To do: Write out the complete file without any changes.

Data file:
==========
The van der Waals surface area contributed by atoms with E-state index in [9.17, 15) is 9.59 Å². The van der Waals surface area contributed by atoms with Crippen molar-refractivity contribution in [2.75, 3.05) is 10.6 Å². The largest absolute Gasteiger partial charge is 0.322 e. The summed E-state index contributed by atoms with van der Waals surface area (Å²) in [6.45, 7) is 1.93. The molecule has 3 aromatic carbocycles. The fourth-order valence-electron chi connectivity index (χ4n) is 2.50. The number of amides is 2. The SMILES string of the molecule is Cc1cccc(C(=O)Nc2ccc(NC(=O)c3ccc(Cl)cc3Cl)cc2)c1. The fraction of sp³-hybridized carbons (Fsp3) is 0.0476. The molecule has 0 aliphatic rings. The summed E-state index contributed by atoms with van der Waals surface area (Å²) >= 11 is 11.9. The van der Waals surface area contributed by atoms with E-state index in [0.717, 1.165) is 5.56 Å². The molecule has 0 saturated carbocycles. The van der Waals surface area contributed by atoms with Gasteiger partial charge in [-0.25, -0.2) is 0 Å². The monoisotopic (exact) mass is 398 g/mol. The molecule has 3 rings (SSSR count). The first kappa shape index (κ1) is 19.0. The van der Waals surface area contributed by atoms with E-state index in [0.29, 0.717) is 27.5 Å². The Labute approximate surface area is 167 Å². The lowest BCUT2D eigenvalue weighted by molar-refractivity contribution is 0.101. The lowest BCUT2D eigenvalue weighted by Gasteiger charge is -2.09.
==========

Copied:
The van der Waals surface area contributed by atoms with E-state index in [9.17, 15) is 9.59 Å². The van der Waals surface area contributed by atoms with Crippen molar-refractivity contribution in [2.75, 3.05) is 10.6 Å². The largest absolute Gasteiger partial charge is 0.322 e. The summed E-state index contributed by atoms with van der Waals surface area (Å²) in [6.45, 7) is 1.93. The molecule has 3 aromatic carbocycles. The fourth-order valence-electron chi connectivity index (χ4n) is 2.50. The number of amides is 2. The SMILES string of the molecule is Cc1cccc(C(=O)Nc2ccc(NC(=O)c3ccc(Cl)cc3Cl)cc2)c1. The fraction of sp³-hybridized carbons (Fsp3) is 0.0476. The molecule has 0 aliphatic rings. The summed E-state index contributed by atoms with van der Waals surface area (Å²) >= 11 is 11.9. The van der Waals surface area contributed by atoms with E-state index in [0.717, 1.165) is 5.56 Å². The molecule has 0 saturated carbocycles. The van der Waals surface area contributed by atoms with Gasteiger partial charge in [-0.25, -0.2) is 0 Å². The monoisotopic (exact) mass is 398 g/mol. The molecule has 3 rings (SSSR count). The first kappa shape index (κ1) is 19.0. The van der Waals surface area contributed by atoms with E-state index in [0.29, 0.717) is 27.5 Å². The Labute approximate surface area is 167 Å². The lowest BCUT2D eigenvalue weighted by molar-refractivity contribution is 0.101. The lowest BCUT2D eigenvalue weighted by Gasteiger charge is -2.09.